• @FutureSecurity What I got from the answer, was that practically speaking, there is no difference. One thing that popped into my mind was that the PRNG may weaken the security of the system, if used in this way. However, IIUC this answer states that this is not the case, unless we are talking about information theoretic security. I may have jumped to conclusions, however what I got was that from a computational complexity viewpoint, using 128 bits and expanding to 256 bits with a PRNG is as secure as just using a 256 TRNG. Unless I misunderstood the answer – WeCanBeFriends Aug 5 '19 at 12:44
• @WeCanBeFriends Essentially, that's it! There was a $\ge$ sign there though:-) Clearly $2^{256} > 2^{128}$, but that's pretty moot as far as the practicalities of the expansive PRNG theme of your question is concerned. Or a practical attack, although I have noticed an ill-defined trend towards 256 bit thingies... – Paul Uszak Aug 5 '19 at 13:50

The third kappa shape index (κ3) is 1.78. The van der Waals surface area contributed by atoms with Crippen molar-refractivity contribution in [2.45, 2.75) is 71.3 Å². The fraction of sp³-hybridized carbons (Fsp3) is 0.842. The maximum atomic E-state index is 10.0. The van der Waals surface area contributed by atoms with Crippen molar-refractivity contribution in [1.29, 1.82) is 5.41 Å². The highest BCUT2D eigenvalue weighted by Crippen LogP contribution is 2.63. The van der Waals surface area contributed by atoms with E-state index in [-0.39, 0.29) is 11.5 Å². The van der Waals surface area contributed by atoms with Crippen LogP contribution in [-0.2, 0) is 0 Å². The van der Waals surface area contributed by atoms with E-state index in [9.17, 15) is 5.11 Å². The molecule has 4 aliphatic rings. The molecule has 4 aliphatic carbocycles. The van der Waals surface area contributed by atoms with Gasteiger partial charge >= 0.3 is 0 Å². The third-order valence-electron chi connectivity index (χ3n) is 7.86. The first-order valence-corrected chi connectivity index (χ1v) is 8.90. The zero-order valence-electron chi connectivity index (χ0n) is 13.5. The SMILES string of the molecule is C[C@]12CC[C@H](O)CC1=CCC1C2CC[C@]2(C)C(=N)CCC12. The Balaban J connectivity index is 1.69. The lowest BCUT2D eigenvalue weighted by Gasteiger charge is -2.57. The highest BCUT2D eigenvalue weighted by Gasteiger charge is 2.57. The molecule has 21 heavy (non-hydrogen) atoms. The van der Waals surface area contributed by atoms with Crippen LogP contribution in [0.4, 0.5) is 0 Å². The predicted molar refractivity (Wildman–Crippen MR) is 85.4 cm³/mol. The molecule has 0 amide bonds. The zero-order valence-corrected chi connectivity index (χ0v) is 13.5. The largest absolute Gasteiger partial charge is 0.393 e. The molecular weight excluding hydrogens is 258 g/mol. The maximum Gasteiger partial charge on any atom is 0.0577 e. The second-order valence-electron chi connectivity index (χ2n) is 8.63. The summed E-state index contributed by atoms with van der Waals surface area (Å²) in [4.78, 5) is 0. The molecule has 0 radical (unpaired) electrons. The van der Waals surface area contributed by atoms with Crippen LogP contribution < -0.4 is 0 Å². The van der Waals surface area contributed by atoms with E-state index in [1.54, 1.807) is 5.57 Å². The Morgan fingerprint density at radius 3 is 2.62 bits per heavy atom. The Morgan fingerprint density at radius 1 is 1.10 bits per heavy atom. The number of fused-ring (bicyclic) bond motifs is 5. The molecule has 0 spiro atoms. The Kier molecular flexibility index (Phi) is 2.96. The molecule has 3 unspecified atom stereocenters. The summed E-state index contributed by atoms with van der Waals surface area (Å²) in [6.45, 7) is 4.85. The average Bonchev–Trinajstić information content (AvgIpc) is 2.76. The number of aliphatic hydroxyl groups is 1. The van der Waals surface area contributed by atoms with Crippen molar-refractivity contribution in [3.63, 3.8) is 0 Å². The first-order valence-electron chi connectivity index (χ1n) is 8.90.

It takes a lot of effort to flip a coin 256 times. If you need to encrypt a message that's 512 bits long, it takes twice as much effort. Worse, your coin tosses are not perfectly uniform.

But if you pass the seed through a modern hash function like SHAKE128, the nonuniformity is inconsequential, and you have the potential handle not only 512-bit messages but arbitrarily long messages securely at no additional cost to your thumb!

…provided, of course, that you pay attention to what you're doing with the bits. Don't use these bits with RC4, for instance, and make sure to authenticate, not just encrypt, messages, and generally study the security of a construction as a unit rather than cobbling together parts like AES, HMAC, MD5, ECB, and PDQB.